For reasons that are not just chronological, I think Remo Bodei’s entry in the Dictionary of the untranslatables is preparatory for Esposito’s own take on the territorial and exterritorial force of “Italian Philosophy” in his 2005 book. Indeed, Esposito records in a footnote Bodei’s entry, as well as other recent contribution to the topic such as Borradori’s Recording Metaphysics: New Italian Philosophy (Northwestern, 1988), Virno & Hardt’s Radical Thought in Italy: A Potential Politics (Minnesota, 1996), and Chieza’s The Italian Difference Between Nihilism and Biopolitics (2009). An important predecessor reflecting on Italian philosophical culture – ignored by both Esposito and Bodei – is Mario Perniola’s early “Difference of the Italian Philosophical Culture” (1984), which already establishes the conditions for thinking this nomic specificity beyond the encompassing paradigm of the nation-state, and against the grain of the organization based Italian identity of the Risorgimento. For Perniola, “this is now over, and that natilistic ways, based on a comparison and vindication of identities have completely exhausted their historical function” (Perniola 105). The exhaustion of a national philosophical script is what reversely makes the case for Italian thought to be a thinking measured by civic activism, which entails that the conditions for transmission and interruption of tradition is essentially through a distance between history and language (Perniola 108-09).

sIn a profound way, Italian philosophy is what speaks without historicizing itself, or what speak the non-historiciable to put in Vico’s terms in the New Science. This amounts to an interruption of any philosophy of history, since it discloses a region of what cannot be rendered a science of history. Italian philosophic reflection opens up to the collapse of narration not as consequence of State persecution or constitutive violence, but as a function of a politics incapable of coinciding with the Italian nation-state (as we know this is the symptom of Gramsci’s formulation of the subaltern, and the North-South relations the Prison Notebooks). Perniola’s early essay is an important salient informant of Bodei’s entry, since what arouses the second’s reflection is precisely the drift towards a civil philosophy, or what is the same, a philosophy based on a civic vocation. Thus, writes Bodei:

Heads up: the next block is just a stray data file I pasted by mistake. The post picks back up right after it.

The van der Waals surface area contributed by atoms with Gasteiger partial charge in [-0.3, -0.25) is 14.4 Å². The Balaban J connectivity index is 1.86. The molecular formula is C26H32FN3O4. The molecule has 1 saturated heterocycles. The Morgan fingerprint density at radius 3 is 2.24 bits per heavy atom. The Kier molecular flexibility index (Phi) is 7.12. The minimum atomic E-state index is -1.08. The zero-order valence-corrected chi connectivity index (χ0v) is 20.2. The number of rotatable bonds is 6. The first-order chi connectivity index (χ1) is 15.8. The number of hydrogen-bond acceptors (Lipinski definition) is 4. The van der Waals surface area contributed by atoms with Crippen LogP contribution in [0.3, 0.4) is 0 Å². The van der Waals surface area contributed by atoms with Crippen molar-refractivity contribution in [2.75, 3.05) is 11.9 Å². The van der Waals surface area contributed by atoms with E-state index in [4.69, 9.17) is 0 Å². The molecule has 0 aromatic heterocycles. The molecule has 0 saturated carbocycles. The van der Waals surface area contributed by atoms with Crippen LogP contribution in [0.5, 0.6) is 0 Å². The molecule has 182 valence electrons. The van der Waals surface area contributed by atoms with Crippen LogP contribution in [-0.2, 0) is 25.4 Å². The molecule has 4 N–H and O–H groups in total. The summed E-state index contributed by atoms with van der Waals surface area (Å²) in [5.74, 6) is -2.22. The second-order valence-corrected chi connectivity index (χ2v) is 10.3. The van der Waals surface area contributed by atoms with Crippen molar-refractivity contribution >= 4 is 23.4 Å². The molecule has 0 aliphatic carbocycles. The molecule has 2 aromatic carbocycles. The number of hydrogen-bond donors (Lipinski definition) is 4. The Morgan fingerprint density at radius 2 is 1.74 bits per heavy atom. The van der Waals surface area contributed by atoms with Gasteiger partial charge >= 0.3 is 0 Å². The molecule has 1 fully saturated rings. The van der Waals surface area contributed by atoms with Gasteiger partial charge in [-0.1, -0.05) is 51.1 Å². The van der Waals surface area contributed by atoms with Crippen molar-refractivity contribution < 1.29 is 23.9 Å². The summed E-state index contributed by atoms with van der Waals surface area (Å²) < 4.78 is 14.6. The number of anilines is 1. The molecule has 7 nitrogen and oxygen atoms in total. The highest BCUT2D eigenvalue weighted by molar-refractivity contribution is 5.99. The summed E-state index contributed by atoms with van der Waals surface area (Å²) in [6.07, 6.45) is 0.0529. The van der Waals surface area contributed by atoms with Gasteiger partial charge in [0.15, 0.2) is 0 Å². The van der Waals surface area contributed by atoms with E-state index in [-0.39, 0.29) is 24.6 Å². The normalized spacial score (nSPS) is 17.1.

“From a broad historical perspective and taking into account the limits imposed by its irreducible complexity the Italian language has been character by a constant and predominant civil vocation. By civil I mean a philosophy that is not immediately tied to the sphere of the state, nor to that region of interiority. In fact, ever since its humanist and Renaissance origins, its privileged interlocutors have not been specialist, clerics or students, attending university, but a wider public, a civil society one has sought to orient, to influence, to mold” (Bodei 516).